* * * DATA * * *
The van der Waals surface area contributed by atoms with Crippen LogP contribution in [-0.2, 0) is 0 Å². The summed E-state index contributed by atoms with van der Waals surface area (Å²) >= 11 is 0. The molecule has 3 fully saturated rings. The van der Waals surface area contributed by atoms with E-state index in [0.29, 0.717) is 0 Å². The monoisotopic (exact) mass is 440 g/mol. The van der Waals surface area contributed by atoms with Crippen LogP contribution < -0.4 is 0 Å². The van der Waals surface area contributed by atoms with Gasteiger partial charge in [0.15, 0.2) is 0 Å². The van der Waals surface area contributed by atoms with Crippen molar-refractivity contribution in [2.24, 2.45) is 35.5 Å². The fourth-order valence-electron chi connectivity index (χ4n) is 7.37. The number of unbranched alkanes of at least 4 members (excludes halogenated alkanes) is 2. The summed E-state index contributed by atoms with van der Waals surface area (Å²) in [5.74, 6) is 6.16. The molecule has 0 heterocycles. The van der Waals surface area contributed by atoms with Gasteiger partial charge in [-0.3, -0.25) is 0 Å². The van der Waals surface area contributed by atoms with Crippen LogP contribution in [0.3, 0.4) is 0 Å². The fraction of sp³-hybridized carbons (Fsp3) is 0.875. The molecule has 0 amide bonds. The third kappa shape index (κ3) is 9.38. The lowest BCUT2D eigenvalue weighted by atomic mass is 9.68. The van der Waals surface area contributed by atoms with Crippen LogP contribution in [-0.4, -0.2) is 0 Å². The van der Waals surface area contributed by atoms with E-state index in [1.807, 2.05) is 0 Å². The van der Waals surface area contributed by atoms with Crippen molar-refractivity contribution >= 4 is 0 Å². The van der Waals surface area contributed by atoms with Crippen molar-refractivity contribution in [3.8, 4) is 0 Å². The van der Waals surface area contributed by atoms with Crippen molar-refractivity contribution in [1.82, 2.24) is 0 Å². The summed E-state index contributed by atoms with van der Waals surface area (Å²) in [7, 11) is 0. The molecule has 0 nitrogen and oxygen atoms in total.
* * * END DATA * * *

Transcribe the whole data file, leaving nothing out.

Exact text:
The van der Waals surface area contributed by atoms with Crippen LogP contribution in [-0.2, 0) is 0 Å². The summed E-state index contributed by atoms with van der Waals surface area (Å²) >= 11 is 0. The molecule has 3 fully saturated rings. The van der Waals surface area contributed by atoms with E-state index in [0.29, 0.717) is 0 Å². The monoisotopic (exact) mass is 440 g/mol. The van der Waals surface area contributed by atoms with Crippen LogP contribution < -0.4 is 0 Å². The van der Waals surface area contributed by atoms with Gasteiger partial charge in [0.15, 0.2) is 0 Å². The van der Waals surface area contributed by atoms with Crippen molar-refractivity contribution in [2.24, 2.45) is 35.5 Å². The fourth-order valence-electron chi connectivity index (χ4n) is 7.37. The number of unbranched alkanes of at least 4 members (excludes halogenated alkanes) is 2. The summed E-state index contributed by atoms with van der Waals surface area (Å²) in [5.74, 6) is 6.16. The molecule has 0 heterocycles. The van der Waals surface area contributed by atoms with Gasteiger partial charge in [-0.3, -0.25) is 0 Å². The van der Waals surface area contributed by atoms with Crippen LogP contribution in [0.3, 0.4) is 0 Å². The fraction of sp³-hybridized carbons (Fsp3) is 0.875. The molecule has 0 amide bonds. The third kappa shape index (κ3) is 9.38. The lowest BCUT2D eigenvalue weighted by atomic mass is 9.68. The van der Waals surface area contributed by atoms with Crippen LogP contribution in [-0.4, -0.2) is 0 Å². The van der Waals surface area contributed by atoms with E-state index in [1.807, 2.05) is 0 Å². The van der Waals surface area contributed by atoms with Crippen molar-refractivity contribution >= 4 is 0 Å². The van der Waals surface area contributed by atoms with Crippen molar-refractivity contribution in [3.8, 4) is 0 Å². The van der Waals surface area contributed by atoms with Crippen molar-refractivity contribution in [1.82, 2.24) is 0 Å². The summed E-state index contributed by atoms with van der Waals surface area (Å²) in [7, 11) is 0. The molecule has 0 nitrogen and oxygen atoms in total.